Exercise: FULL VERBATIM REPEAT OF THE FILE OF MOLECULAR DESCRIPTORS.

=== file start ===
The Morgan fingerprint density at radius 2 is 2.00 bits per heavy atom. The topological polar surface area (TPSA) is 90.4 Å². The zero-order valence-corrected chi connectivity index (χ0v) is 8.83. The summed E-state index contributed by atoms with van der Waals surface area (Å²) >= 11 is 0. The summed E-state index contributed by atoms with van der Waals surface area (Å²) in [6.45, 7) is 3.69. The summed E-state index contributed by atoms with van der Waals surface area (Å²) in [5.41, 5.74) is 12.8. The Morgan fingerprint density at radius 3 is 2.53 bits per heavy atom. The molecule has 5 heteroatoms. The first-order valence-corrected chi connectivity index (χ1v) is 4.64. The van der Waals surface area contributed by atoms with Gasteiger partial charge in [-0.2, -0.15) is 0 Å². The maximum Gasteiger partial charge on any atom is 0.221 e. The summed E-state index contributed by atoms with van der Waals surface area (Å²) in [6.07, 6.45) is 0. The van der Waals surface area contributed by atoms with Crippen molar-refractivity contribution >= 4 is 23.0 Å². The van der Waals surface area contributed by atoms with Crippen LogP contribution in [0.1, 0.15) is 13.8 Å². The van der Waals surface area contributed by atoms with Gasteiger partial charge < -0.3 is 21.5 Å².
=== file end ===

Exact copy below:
The Morgan fingerprint density at radius 2 is 2.00 bits per heavy atom. The topological polar surface area (TPSA) is 90.4 Å². The zero-order valence-corrected chi connectivity index (χ0v) is 8.83. The summed E-state index contributed by atoms with van der Waals surface area (Å²) >= 11 is 0. The summed E-state index contributed by atoms with van der Waals surface area (Å²) in [6.45, 7) is 3.69. The summed E-state index contributed by atoms with van der Waals surface area (Å²) in [5.41, 5.74) is 12.8. The Morgan fingerprint density at radius 3 is 2.53 bits per heavy atom. The molecule has 5 heteroatoms. The first-order valence-corrected chi connectivity index (χ1v) is 4.64. The van der Waals surface area contributed by atoms with Gasteiger partial charge in [-0.2, -0.15) is 0 Å². The maximum Gasteiger partial charge on any atom is 0.221 e. The summed E-state index contributed by atoms with van der Waals surface area (Å²) in [6.07, 6.45) is 0. The van der Waals surface area contributed by atoms with Crippen molar-refractivity contribution >= 4 is 23.0 Å². The van der Waals surface area contributed by atoms with Crippen LogP contribution in [0.1, 0.15) is 13.8 Å². The van der Waals surface area contributed by atoms with Gasteiger partial charge < -0.3 is 21.5 Å².